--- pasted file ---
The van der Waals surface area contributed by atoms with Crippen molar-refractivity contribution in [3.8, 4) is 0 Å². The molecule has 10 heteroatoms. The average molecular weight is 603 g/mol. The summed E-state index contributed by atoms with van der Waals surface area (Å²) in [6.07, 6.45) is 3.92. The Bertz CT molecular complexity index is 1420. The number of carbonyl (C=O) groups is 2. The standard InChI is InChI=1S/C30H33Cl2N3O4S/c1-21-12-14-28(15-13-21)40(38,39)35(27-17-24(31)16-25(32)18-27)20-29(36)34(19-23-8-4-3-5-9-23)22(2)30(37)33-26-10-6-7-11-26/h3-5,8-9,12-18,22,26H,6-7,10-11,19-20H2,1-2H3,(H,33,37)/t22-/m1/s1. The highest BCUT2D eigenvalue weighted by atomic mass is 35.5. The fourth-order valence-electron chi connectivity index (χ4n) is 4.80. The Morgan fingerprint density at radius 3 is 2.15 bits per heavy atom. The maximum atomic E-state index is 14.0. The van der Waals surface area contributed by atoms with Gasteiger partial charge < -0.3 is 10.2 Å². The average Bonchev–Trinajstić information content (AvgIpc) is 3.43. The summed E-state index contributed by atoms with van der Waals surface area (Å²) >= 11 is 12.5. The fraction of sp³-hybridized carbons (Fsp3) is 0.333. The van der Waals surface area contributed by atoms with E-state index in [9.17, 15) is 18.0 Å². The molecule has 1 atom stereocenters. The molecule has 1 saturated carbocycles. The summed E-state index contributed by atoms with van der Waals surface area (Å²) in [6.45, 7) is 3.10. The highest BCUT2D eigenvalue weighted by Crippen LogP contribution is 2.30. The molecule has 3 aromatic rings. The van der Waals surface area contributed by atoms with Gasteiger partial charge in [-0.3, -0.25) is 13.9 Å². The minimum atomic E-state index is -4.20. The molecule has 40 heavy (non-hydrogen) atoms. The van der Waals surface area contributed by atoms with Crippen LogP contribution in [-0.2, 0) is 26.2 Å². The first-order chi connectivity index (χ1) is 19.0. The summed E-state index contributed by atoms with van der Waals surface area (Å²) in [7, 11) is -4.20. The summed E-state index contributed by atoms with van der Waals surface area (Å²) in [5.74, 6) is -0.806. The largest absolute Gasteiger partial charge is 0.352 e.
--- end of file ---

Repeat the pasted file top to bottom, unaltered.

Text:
The van der Waals surface area contributed by atoms with Crippen molar-refractivity contribution in [3.8, 4) is 0 Å². The molecule has 10 heteroatoms. The average molecular weight is 603 g/mol. The summed E-state index contributed by atoms with van der Waals surface area (Å²) in [6.07, 6.45) is 3.92. The Bertz CT molecular complexity index is 1420. The number of carbonyl (C=O) groups is 2. The standard InChI is InChI=1S/C30H33Cl2N3O4S/c1-21-12-14-28(15-13-21)40(38,39)35(27-17-24(31)16-25(32)18-27)20-29(36)34(19-23-8-4-3-5-9-23)22(2)30(37)33-26-10-6-7-11-26/h3-5,8-9,12-18,22,26H,6-7,10-11,19-20H2,1-2H3,(H,33,37)/t22-/m1/s1. The highest BCUT2D eigenvalue weighted by atomic mass is 35.5. The fourth-order valence-electron chi connectivity index (χ4n) is 4.80. The Morgan fingerprint density at radius 3 is 2.15 bits per heavy atom. The maximum atomic E-state index is 14.0. The van der Waals surface area contributed by atoms with Gasteiger partial charge < -0.3 is 10.2 Å². The average Bonchev–Trinajstić information content (AvgIpc) is 3.43. The summed E-state index contributed by atoms with van der Waals surface area (Å²) >= 11 is 12.5. The fraction of sp³-hybridized carbons (Fsp3) is 0.333. The van der Waals surface area contributed by atoms with E-state index in [9.17, 15) is 18.0 Å². The molecule has 1 atom stereocenters. The molecule has 1 saturated carbocycles. The summed E-state index contributed by atoms with van der Waals surface area (Å²) in [6.45, 7) is 3.10. The highest BCUT2D eigenvalue weighted by Crippen LogP contribution is 2.30. The molecule has 3 aromatic rings. The van der Waals surface area contributed by atoms with Gasteiger partial charge in [-0.3, -0.25) is 13.9 Å². The minimum atomic E-state index is -4.20. The molecule has 40 heavy (non-hydrogen) atoms. The van der Waals surface area contributed by atoms with Crippen LogP contribution in [-0.2, 0) is 26.2 Å². The first-order chi connectivity index (χ1) is 19.0. The summed E-state index contributed by atoms with van der Waals surface area (Å²) in [7, 11) is -4.20. The summed E-state index contributed by atoms with van der Waals surface area (Å²) in [5.74, 6) is -0.806. The largest absolute Gasteiger partial charge is 0.352 e.